Recently when I've been trying to quiet my soul, I keep recalling the words "...'Cause life is hard. And it might not get easier."* That's from a song I learned at summer camp back in middle school. Not too positive, right? But the line before that is, "..and we all need Jesus." So, in that case, the words ring true. In John ch.16:33 Jesus tells his disciples, "In this world you will have trouble." I don't see that as a scary thing. I just see it as assurance that going through hardship is normal and doesn't mean that we are being neglected by God or specifically targeted. Of course I am writing this while still trying to convince myself that my troubles aren't any worse than anyone else's.

And then of course there is the obvious: "I cry out. For your hand of mercy to heal me."** Not my favorite song musically, but a good song of appeal, reminiscent of a Psalm.

There are also a few that we sing in Russian that are comforting to me. For some reason I like "With all I am" (Hillsong) better in Russian, but I'll include some of the English words here:

Jesus I believe in you
Jesus I belong to you
You're the reason that I live
The reason that I sing
With all I am

I'll walk with you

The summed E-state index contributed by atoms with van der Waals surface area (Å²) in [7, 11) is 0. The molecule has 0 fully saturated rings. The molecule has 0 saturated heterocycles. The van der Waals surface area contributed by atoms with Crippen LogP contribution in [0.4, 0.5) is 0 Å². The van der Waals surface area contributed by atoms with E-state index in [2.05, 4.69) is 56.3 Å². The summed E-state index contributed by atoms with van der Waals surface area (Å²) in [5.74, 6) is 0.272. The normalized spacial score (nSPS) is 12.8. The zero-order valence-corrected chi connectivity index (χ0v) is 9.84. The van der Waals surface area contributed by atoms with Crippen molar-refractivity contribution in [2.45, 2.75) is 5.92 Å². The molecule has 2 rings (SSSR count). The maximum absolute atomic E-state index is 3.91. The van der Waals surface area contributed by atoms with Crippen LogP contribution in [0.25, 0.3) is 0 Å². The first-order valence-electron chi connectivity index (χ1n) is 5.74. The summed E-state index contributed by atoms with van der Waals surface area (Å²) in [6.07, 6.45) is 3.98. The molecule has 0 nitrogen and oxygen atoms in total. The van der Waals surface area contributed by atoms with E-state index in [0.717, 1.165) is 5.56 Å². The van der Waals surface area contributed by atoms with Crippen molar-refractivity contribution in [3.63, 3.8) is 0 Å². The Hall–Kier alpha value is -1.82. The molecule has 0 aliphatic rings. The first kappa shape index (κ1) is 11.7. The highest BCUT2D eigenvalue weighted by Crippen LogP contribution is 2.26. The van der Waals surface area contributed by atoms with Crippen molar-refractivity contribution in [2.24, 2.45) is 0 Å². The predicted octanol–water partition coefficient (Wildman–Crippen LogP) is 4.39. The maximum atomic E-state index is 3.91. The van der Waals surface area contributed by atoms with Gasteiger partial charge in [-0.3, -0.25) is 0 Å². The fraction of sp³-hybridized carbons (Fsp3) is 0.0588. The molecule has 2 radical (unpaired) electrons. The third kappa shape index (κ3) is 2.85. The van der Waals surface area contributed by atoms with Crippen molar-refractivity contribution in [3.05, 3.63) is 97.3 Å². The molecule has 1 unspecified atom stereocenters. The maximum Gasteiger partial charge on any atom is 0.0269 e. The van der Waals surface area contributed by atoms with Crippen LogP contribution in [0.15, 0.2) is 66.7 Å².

Wherever you go
Through tears and joy
I'll trust in you

And I will live
In all of your ways and
Your promises forever

And that one I guess is about Jesus as a precious friend and the center of life. For me I think it's about how He sustains me. I want to cling to Him and all of the promises that He represents.

P.S. Found this site, kind of neat:

*"We Believe in God" (Amy Grant)
** "Good to Me" (Vineyard)

Tuesday, October 25, 2016

A year of this

Still need to finish typing up Sonya (Sophia)'s birth story. It is bittersweet in a way because I didn't know until recently how injured I was. But she is a delightful baby and I think the birth experience was gentle for her, if that's a thing.

The birth story isn't scary, I promise. :)

But as for daily life, I am feeling very thankful to be allowed to be at home. I don't really have a way to even get out by myself with the kids, but I look forward to doing that as I get stronger. While I have my MIL helping (hopefully for years to come!) and David doesn't need to be in school, I am really looking at it as a time to heal. It is a very important time in terms of being more functional in the future.

This morning I convinced David to snuggle with me in bed a little longer, as Sonya can sleep until 10 or 11. A text from Andrei told me it was snowing outside. I hadn't even looked! Then a friend came over and took David out to play, and Sonya went down for a nap, so I had a quiet house for a bit. I made an orange peel and cinnamon infusion on the stovetop and it was so relaxing. We had lunch, the friend went home, and David went down for a nap without a huge struggle.

Andrei came home and we chatted for a bit before David woke up. Then thanks to David having had less screen time earlier in the day, I felt no guilt putting on Netflix while cleaning the kitchen before small group. Then Nina came over to help before friends came for Bible study. David was so excited to play with her!

It was good to see church family since it had been 5 months. I was still very symptomatic today but got to see people and have a connection with the outside world. Survived another day!